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Topic: Using Arduino to control 74HC595 not CD40110BE in cascade using SPI. (Read 1 time) previous topic - next topic

marathonMAN1

#15
Sep 11, 2019, 01:26 am Last Edit: Sep 11, 2019, 02:15 am by marathonMAN1
I thought the CD40110B will work because it has an count up/down, cascade  features that allows it to count up which changes the tap position on the inductor which changes the inductance of both side of the inductor. then count down using the very same tapes to change the inductance the other way. all the taps are on the same inductor and since it is the positive side and two are on at a time there will be two north face magnetic fields at the two taps that are constantly moving. what this does is separate the one big inductor in two halves with one side increasing in current and the other side reducing in current in complete unison which is simple physics.

the pic below is the taps on the inductor which does not show all 46 taps for space reasons. the taps are positive side taps and at the bottom after the electromagnets is the negative side connection.

all this circuit does is vary the current through the two end feed connection of the inductor that mimic a brush rotating in a circle but change the inductor tap locations instead which causes Inductive reactance ie a current change of both feeds on either end of the inductor.
all i need to do is figure out how the timing of the two signal wires to the Arduino one being up and the other down plus ground, will be. for one revolution of a rotating brush will be 16.66 ms so that time has to be divided by 48  because one of the end channels are switched twice because of the up then down switching. this is good because that is what i need it to be.
each tap is on for .347 ms each which is divided by 48 channels of which will equal 16.666 ms of one revolution. does that mean a CD40110 b will not work and i am forced to use a cascade shift register. here i thought it will count up then down like it says in the Instructions.

i hope you can understand this with the help of the pic.


PaulRB

CD4017 does not do what you think it does, not what you want. You must have misinterpreted the "instructions" (data sheet?)

Shift registers (74hc595) will do what you want. 4 Arduino pins will be needed for clock, data, latch and output enable (to ensure break-before-make).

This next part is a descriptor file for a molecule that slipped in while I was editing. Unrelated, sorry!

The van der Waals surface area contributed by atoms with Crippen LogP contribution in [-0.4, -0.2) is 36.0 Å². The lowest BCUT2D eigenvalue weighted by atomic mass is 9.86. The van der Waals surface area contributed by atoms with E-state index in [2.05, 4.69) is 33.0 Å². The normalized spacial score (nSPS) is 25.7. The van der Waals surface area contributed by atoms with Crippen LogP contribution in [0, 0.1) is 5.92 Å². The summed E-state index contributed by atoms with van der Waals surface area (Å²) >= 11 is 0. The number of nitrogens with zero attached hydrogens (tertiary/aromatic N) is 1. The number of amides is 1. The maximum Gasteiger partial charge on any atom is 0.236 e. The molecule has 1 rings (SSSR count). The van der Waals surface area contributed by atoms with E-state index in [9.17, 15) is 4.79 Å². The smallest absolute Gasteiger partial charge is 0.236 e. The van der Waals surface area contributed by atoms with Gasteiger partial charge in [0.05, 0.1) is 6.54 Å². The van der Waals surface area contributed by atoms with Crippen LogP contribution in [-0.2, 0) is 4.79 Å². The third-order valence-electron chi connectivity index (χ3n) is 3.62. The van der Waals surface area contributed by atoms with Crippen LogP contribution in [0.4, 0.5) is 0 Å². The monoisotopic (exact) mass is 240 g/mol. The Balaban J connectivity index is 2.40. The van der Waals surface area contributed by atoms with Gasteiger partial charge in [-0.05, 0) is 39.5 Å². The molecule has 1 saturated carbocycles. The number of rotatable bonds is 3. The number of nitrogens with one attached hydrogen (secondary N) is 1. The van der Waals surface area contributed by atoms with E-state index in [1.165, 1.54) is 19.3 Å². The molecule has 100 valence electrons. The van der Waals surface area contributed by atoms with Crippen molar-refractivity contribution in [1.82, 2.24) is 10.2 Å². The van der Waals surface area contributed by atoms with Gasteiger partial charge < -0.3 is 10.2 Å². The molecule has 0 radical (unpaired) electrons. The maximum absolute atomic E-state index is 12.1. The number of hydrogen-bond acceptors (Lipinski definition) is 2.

How much current will be flowing? If less than 150mA, maybe tpic6b595 could be used instead, removing the need for igbts.

marathonMAN1

#17
Sep 11, 2019, 06:18 pm Last Edit: Sep 11, 2019, 06:22 pm by marathonMAN1
johnwasser and PaulRB you are completely correct, i totally misunderstood the function of the CD40110. so i did some further research and both of you are correct in your assumptions that i need to use the 74HC595 in cascade fashion. fantastic chip and a perfect fit for this project, THANK YOU BOTH.

i can then cascade (6)  74HC595's to get my needed 46 channels timing them up then down.

PaulRB; that is make before break which is the leading channel on before the lagging one shuts off. also i will be using 1.4 amps peak of current @ 100 plus volts DC through the transistor.  i might want to switch to a logic level NPN to switch a  high power PNP to make it easy on me instead of having to use high side drivers.

i am working on the timing circuit right now using the 74HC595 in a sop 16 package that i will have connected to a Tensy 3.6.  it is on a Tall Dog break out board but i can take that off and mount it to my timing board.

then comes the fun part of coding.

Arduino community is awesome, thanks guy for all the help.

PaulRB

#18
Sep 11, 2019, 08:43 pm Last Edit: Sep 11, 2019, 08:44 pm by PaulRB
Quote
that is make before break which is the leading channel on before the lagging one shuts off.
Ah, sorry. In that case, don't bother with an Arduino pin for Output Enable, just tie it to ground. You will need to send data to the shift registers at twice the anticipated rate, so be sure to use hardware SPI pins for speed.

Quote
i might want to switch to a logic level NPN to switch a  high power PNP to make it easy on me instead of having to use high side drivers.
Sounds like you are confused about types of transistors. NPN & PNP are BJT transistors, switched by current not voltage, so there is no such thing as a "logic-level NPN", they are all logic level. I suspect you meant to say logic level n-channel mosfet. But if you are switching high-side, is a p-channel MOSFET you want. You could control the p-channel MOSFET's gate with an npn bjt. If you do that, consider the tpic chip again. That would save you 46 npn-transistors, because the tpic chips could drive the p-channel MOSFET gates directly.

PaulRB

Checking your diagram again, I don't think you do want high-side switching or p-channel MOSFETs or PNP BJTs. You want logic-level n-channel MOSFETs, which you can directly control with 74hc595 outputs.